Matthew K
Guest
While I understand the concern regarding not including multiplayer in the review, we have to be fair to Chi here and recognize that this was a financial limitation. Chi reviews games and pretty much has this site up out of love of writing and talking about video games; it’s not like he’s getting paid to invest in optional purchases. Also, while the title may reflect a review of the overall game, Chi upholds the policy of this site to transparently reveal the details by which he played the game. He expressly notes that he didn’t play the multiplayer and the… Read more »
randomrob
Guest

Review guideline suggestion: IF THE MAIN GAME ISNT MULTIPLAYER, THEN THE REVIEWER SHALL CONSIDER THE TACKED-ON MULTIPLAYER TO BE IN FACT, TACKED-ON MULTIPLAYER, AND MAY IGNORE OR REVIEW IT, AS THEY SEE FIT.

frogofdeath
Guest
Don’t own a PS3, probably never will, but I will say Uncharted 3 is one of those games that make it tempting to find a cheap version of the console. The commercials I keep seeing on TV and all the items I’ve read about the game pretty much are summed up in your analogy to Apple products. As for the other comments complaining about lack of mutli-player review, I don’t quite understand the complaint. If the game doesn’t come with a certain part accessible straight out-of-the-box (even while rented) then that part is obviously not needed to review the game… Read more »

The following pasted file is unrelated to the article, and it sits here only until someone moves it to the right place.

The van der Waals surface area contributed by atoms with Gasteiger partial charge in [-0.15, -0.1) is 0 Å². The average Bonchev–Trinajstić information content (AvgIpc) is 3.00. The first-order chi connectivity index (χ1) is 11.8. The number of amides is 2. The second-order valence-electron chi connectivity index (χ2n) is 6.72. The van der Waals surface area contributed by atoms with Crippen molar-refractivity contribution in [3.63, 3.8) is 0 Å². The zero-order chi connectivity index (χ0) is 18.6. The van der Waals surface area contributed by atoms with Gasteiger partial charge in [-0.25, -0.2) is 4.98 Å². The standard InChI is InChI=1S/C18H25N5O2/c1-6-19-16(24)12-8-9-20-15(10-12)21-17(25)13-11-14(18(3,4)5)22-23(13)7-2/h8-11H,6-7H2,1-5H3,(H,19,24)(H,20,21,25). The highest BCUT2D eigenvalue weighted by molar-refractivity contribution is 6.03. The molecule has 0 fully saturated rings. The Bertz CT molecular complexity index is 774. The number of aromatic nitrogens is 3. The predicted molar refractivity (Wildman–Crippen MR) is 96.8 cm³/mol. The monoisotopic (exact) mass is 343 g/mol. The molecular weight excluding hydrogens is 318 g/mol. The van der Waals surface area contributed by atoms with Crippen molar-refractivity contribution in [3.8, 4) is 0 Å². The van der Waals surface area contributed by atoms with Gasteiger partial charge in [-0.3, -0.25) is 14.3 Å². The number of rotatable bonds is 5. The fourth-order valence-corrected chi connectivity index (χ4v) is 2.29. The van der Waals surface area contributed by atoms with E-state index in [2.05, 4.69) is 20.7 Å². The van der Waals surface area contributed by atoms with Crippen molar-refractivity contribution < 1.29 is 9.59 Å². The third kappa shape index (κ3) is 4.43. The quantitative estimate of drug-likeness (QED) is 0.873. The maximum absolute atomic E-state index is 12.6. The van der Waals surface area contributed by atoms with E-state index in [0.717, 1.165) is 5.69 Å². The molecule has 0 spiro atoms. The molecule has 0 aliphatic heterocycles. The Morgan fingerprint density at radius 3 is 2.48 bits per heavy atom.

Anonymous
Guest
Reviewing half the game isn’t a review. I shouldn’t have to read through the entire review before I find out you are basing your review and score on only part of the game. If you are going to review the game, cough up the $10 to review the full product. I noticed you reviewed the online components of Arkham City and Dirt 3, both of which include online passes, so why the change in standard here? You should be consistent across your reviews. At the very least, put “single player review” in the title because this is not a review… Read more »
Anonymous
Guest
I loved the game for the reasons you seem not to have been so impressed. I didn’t buy it expecting huge replayability of the campaign, but for all the massive set-pieces and Hollywood style grandeur. Also, glossing over the multiplayer means you’ve only reviewed part of the game. The multiplayer is fantastic and adds lots of value and longevity to the package. I doubt a review of Battlefield or MW3 would focus solely on the campaign, so I think it’s a little unfair on U3. I appreciate that you played a rental and didn’t want to shell out for a… Read more »
wpDiscuz